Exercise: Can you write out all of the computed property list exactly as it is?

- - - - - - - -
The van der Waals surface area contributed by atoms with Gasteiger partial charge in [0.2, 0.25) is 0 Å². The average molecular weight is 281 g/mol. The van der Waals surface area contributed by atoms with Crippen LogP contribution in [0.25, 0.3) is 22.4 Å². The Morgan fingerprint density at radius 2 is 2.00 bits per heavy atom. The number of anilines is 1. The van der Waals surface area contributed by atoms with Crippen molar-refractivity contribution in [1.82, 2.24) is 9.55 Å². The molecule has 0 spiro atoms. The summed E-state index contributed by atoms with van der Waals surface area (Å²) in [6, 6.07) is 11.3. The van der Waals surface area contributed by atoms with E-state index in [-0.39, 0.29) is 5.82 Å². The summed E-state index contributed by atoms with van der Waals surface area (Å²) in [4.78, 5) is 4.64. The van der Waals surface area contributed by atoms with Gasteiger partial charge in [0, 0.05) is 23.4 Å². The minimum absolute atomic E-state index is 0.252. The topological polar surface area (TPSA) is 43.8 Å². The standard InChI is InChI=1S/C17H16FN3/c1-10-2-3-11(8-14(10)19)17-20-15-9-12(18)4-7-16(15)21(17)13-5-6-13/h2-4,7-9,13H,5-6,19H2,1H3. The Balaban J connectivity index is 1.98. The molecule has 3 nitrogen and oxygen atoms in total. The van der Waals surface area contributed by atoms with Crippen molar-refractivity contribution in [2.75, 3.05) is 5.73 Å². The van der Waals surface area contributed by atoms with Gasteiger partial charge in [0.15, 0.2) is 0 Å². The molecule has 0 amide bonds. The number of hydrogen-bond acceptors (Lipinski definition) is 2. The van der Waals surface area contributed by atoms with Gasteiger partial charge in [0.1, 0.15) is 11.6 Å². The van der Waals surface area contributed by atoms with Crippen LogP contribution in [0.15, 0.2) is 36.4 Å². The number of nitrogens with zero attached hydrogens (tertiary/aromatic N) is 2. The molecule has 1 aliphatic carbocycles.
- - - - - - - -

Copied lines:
The van der Waals surface area contributed by atoms with Gasteiger partial charge in [0.2, 0.25) is 0 Å². The average molecular weight is 281 g/mol. The van der Waals surface area contributed by atoms with Crippen LogP contribution in [0.25, 0.3) is 22.4 Å². The Morgan fingerprint density at radius 2 is 2.00 bits per heavy atom. The number of anilines is 1. The van der Waals surface area contributed by atoms with Crippen molar-refractivity contribution in [1.82, 2.24) is 9.55 Å². The molecule has 0 spiro atoms. The summed E-state index contributed by atoms with van der Waals surface area (Å²) in [6, 6.07) is 11.3. The van der Waals surface area contributed by atoms with E-state index in [-0.39, 0.29) is 5.82 Å². The summed E-state index contributed by atoms with van der Waals surface area (Å²) in [4.78, 5) is 4.64. The van der Waals surface area contributed by atoms with Gasteiger partial charge in [0, 0.05) is 23.4 Å². The minimum absolute atomic E-state index is 0.252. The topological polar surface area (TPSA) is 43.8 Å². The standard InChI is InChI=1S/C17H16FN3/c1-10-2-3-11(8-14(10)19)17-20-15-9-12(18)4-7-16(15)21(17)13-5-6-13/h2-4,7-9,13H,5-6,19H2,1H3. The Balaban J connectivity index is 1.98. The molecule has 3 nitrogen and oxygen atoms in total. The van der Waals surface area contributed by atoms with Crippen molar-refractivity contribution in [2.75, 3.05) is 5.73 Å². The van der Waals surface area contributed by atoms with Gasteiger partial charge in [0.15, 0.2) is 0 Å². The molecule has 0 amide bonds. The number of hydrogen-bond acceptors (Lipinski definition) is 2. The van der Waals surface area contributed by atoms with Gasteiger partial charge in [0.1, 0.15) is 11.6 Å². The van der Waals surface area contributed by atoms with Crippen LogP contribution in [0.15, 0.2) is 36.4 Å². The number of nitrogens with zero attached hydrogens (tertiary/aromatic N) is 2. The molecule has 1 aliphatic carbocycles.